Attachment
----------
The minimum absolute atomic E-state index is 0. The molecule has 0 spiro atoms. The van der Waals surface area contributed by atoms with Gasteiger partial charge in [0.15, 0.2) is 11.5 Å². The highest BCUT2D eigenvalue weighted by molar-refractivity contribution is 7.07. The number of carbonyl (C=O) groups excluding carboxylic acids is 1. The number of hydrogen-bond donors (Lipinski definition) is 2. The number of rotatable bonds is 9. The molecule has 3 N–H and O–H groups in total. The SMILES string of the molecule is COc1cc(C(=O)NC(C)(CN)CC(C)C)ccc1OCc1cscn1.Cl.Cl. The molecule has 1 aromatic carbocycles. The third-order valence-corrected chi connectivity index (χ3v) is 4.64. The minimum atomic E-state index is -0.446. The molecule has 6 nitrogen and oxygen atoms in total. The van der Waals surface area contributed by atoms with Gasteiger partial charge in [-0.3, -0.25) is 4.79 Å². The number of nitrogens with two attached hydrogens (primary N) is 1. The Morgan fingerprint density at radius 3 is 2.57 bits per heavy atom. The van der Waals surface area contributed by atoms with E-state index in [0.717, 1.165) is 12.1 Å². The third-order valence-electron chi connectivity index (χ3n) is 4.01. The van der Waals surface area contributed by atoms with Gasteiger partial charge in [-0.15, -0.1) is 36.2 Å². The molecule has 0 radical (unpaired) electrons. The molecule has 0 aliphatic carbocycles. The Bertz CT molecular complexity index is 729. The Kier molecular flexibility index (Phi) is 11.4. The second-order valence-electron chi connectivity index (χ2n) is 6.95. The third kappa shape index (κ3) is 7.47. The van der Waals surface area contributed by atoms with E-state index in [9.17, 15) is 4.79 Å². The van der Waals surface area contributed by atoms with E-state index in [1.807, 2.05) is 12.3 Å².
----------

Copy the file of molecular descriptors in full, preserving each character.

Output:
The minimum absolute atomic E-state index is 0. The molecule has 0 spiro atoms. The van der Waals surface area contributed by atoms with Gasteiger partial charge in [0.15, 0.2) is 11.5 Å². The highest BCUT2D eigenvalue weighted by molar-refractivity contribution is 7.07. The number of carbonyl (C=O) groups excluding carboxylic acids is 1. The number of hydrogen-bond donors (Lipinski definition) is 2. The number of rotatable bonds is 9. The molecule has 3 N–H and O–H groups in total. The SMILES string of the molecule is COc1cc(C(=O)NC(C)(CN)CC(C)C)ccc1OCc1cscn1.Cl.Cl. The molecule has 1 aromatic carbocycles. The third-order valence-corrected chi connectivity index (χ3v) is 4.64. The minimum atomic E-state index is -0.446. The molecule has 6 nitrogen and oxygen atoms in total. The van der Waals surface area contributed by atoms with Gasteiger partial charge in [-0.3, -0.25) is 4.79 Å². The number of nitrogens with two attached hydrogens (primary N) is 1. The Morgan fingerprint density at radius 3 is 2.57 bits per heavy atom. The van der Waals surface area contributed by atoms with E-state index in [0.717, 1.165) is 12.1 Å². The third-order valence-electron chi connectivity index (χ3n) is 4.01. The van der Waals surface area contributed by atoms with Gasteiger partial charge in [-0.15, -0.1) is 36.2 Å². The molecule has 0 radical (unpaired) electrons. The molecule has 0 aliphatic carbocycles. The Bertz CT molecular complexity index is 729. The Kier molecular flexibility index (Phi) is 11.4. The second-order valence-electron chi connectivity index (χ2n) is 6.95. The third kappa shape index (κ3) is 7.47. The van der Waals surface area contributed by atoms with E-state index in [9.17, 15) is 4.79 Å². The van der Waals surface area contributed by atoms with E-state index in [1.807, 2.05) is 12.3 Å².